The Collingwood fire of 1904

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Collingwood, once a booming gold town and, as Gibbstown, mooted as the nation's capital in the 1850's, was virtually destroyed by fire in 1904.

November 7, 1904, was a bleak day for the residents of Collingwood township. 

Collingwood fire, 1904, Nelson Provincial Museum Tyree Studio Collection: 177092
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Little was left of the town after a disastrous fire swept through the heart of the settlement in the early hours of the morning. A strong Westerly wind aided the flames' journey as they leapt from Stallard's bakehouse to Rait's general store and the two adjoining houses of Mr G. H. Allan and Stallard's boarding house. The fire then spread across the street to the Post Office, Cottien's boot shop and on to Pinkerton's Hotel. Twenty businesses were destroyed that night and it was only the hard work of a large number of volunteers that prevented dwellings near the beach being added to the building loss.

The fire was bad enough, but residents, who had worked through the night trying to save their property, were dealt another blow when teeming rain started just after 3am. With nowhere to immediately store their salvaged possessions it must have been heartbreaking to now find that water was the cause of further damage to their precious belongings.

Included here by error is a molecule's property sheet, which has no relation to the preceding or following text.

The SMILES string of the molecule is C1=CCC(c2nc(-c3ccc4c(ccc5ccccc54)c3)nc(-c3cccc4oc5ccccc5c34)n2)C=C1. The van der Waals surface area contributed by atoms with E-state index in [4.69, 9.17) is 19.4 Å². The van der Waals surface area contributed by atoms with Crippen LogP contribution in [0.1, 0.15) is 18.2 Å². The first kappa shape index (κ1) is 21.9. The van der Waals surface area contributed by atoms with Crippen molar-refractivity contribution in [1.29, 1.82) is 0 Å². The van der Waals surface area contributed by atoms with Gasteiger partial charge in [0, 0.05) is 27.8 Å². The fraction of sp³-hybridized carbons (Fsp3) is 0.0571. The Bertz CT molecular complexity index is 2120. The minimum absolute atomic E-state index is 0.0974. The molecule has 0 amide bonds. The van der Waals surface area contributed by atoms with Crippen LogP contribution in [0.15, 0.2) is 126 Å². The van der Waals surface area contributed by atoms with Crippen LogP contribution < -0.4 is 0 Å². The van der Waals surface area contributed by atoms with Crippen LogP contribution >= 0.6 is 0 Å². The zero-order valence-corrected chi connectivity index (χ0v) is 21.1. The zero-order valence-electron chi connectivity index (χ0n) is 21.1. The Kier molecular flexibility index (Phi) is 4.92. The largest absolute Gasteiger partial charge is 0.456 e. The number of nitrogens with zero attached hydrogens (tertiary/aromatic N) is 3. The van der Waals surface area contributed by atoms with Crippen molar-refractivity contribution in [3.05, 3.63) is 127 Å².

As word of the disaster spread willing helpers arrived from Bainham, Rockville and Ferntown to lend a hand. Mr J C Burford, owner of the S.S. Lady Barkly, offered to take any large items from Nelson to Collingwood free of charge, and in Takaka and Nelson relief funds were established.

This story was first published in the Nelson Provincial Museum e-newsletter, 1ssue 27, May 2011

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  • There is no evidence for claims of a significant fire in Collingwood in 1859. The lack of evidence for an 1859 fire is the subject of a section of my article "Collingwood Fires, 1857 to 2004" in the Nelson Historical Society Journal (v.6 no.6, 2008, p. 32-39). (The journal can be accessed from The Prow home page in digital format.) . Ed. Thank you. This has been amended and your article referenced.

    Posted by Penny Griffith, ()

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